GMAC Awards $50k to Best Idea for Innovating B-school Education

In the aftermath of the 2008 financial crisis, it’s no secret that many MBA programs have seriously rethought their approaches to business education and have taken steps to innovate. Embracing this spirit of change was a recent Graduate Management Admission Council (GMAC) contest that sought ideas for revamping the way business schools educate management professionals.
The GMAC, which administers the GMAT test, commenced the contest in July and received more than 650 responses to its query for one-page proposals on improving MBA education. Last week, the GMAC announced its top 20 contestants, who will be awarded $262,500 in prizes.
Taking the top prize of $50,000 was Alice Stewart, a strategic management professor at North Carolina Agricultural and Technical State University. While developing a proposal to bring an MBA program to the school, Stewart began honing her winning idea of allowing students to create their own “micro-curriculums,” a concept explained in Businessweek.com’s coverage of the contest:
She envisioned professors from different disciplines creating micro-curriculums, where they’d weave content together from business education, engineering and the sciences. Students who completed the classes, which she dubbed “stackable knowledge units,” would get a certificate. Eventually, they could combine these certificates to earn a business degree, she wrote in her proposal, thereby allowing students to customize their education track.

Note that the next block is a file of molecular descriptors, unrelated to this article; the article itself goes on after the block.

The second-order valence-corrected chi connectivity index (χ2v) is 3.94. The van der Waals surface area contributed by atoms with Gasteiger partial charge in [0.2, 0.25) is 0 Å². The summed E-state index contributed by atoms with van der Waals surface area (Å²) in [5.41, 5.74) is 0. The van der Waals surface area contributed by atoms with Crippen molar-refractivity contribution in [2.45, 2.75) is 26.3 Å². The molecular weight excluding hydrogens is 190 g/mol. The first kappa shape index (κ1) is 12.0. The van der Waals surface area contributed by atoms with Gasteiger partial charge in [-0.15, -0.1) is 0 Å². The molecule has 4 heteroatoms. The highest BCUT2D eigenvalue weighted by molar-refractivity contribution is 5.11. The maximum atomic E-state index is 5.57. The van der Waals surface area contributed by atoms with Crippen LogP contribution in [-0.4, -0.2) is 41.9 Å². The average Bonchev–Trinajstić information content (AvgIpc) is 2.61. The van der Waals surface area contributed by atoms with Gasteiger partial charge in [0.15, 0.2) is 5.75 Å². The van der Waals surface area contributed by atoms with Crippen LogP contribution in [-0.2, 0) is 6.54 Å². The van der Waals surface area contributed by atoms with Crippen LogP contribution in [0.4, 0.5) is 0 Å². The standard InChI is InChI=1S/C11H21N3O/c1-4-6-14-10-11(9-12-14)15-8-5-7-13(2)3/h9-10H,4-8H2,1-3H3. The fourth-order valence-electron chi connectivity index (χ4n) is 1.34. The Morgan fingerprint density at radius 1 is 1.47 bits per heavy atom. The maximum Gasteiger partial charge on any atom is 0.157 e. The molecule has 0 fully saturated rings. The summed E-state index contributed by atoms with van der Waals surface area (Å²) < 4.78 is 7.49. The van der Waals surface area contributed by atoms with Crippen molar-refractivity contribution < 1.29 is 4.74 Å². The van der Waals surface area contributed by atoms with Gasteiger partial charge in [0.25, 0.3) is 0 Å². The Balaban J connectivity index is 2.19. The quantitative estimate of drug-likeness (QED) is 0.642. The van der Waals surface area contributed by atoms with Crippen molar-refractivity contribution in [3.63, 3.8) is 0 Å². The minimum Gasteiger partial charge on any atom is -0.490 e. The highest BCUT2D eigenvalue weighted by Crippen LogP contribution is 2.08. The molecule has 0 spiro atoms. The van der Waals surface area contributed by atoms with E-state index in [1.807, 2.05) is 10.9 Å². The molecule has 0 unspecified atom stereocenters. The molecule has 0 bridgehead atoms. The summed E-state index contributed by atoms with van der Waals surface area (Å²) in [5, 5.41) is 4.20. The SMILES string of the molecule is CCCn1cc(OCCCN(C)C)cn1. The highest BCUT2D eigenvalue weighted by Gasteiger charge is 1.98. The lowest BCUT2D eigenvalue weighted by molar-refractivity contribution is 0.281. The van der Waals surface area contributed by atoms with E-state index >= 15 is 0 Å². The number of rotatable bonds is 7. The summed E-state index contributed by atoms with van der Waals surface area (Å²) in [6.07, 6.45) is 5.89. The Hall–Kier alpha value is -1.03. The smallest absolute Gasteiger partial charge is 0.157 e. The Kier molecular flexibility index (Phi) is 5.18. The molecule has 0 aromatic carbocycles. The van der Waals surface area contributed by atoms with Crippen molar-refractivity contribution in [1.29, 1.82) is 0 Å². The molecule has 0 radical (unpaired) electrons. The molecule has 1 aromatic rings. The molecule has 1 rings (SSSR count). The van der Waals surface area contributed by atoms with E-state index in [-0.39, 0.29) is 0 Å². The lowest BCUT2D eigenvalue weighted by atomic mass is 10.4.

You may be wondering, if you’re applying to b-school now, will micro-curriculums or any of the other winning ideas be part of your education? The GMAC is certainly doing its part in encouraging b-schools to give these innovations a try: The GMAC’s Management Education of Tomorrow Fund website invites b-schools to submit proposals on implementing one of the top 20 ideas at their institution, for the chance to win a grant to help them do so.
The GMAC itself is no stranger to change. Come 2012, the GMAT exam will include a new Integrated Reasoning Section. All of these developments make one things clear. While business schools and concerned parties might not agree on the means of improving management education, consensus is building around the fact that change is needed.
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